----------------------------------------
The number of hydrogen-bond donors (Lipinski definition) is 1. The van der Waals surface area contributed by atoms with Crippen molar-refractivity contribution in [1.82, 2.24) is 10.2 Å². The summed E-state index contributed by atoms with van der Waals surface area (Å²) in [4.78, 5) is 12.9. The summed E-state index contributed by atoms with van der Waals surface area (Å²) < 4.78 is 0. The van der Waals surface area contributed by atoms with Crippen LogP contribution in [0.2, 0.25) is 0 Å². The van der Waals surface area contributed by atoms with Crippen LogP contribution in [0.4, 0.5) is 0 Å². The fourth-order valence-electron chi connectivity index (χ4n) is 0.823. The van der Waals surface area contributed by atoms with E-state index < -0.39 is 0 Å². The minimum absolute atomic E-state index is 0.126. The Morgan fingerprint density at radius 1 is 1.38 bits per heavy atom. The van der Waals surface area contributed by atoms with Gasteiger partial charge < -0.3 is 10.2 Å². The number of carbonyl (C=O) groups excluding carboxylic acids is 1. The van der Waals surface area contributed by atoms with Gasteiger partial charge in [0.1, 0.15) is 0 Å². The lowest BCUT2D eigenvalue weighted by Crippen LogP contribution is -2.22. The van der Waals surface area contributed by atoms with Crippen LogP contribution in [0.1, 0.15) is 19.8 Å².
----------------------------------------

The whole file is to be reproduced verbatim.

The number of hydrogen-bond donors (Lipinski definition) is 1. The van der Waals surface area contributed by atoms with Crippen molar-refractivity contribution in [1.82, 2.24) is 10.2 Å². The summed E-state index contributed by atoms with van der Waals surface area (Å²) in [4.78, 5) is 12.9. The summed E-state index contributed by atoms with van der Waals surface area (Å²) < 4.78 is 0. The van der Waals surface area contributed by atoms with Crippen LogP contribution in [0.2, 0.25) is 0 Å². The van der Waals surface area contributed by atoms with Crippen LogP contribution in [0.4, 0.5) is 0 Å². The fourth-order valence-electron chi connectivity index (χ4n) is 0.823. The van der Waals surface area contributed by atoms with E-state index < -0.39 is 0 Å². The minimum absolute atomic E-state index is 0.126. The Morgan fingerprint density at radius 1 is 1.38 bits per heavy atom. The van der Waals surface area contributed by atoms with Gasteiger partial charge < -0.3 is 10.2 Å². The number of carbonyl (C=O) groups excluding carboxylic acids is 1. The van der Waals surface area contributed by atoms with Gasteiger partial charge in [0.1, 0.15) is 0 Å². The lowest BCUT2D eigenvalue weighted by Crippen LogP contribution is -2.22. The van der Waals surface area contributed by atoms with Crippen LogP contribution in [0.1, 0.15) is 19.8 Å².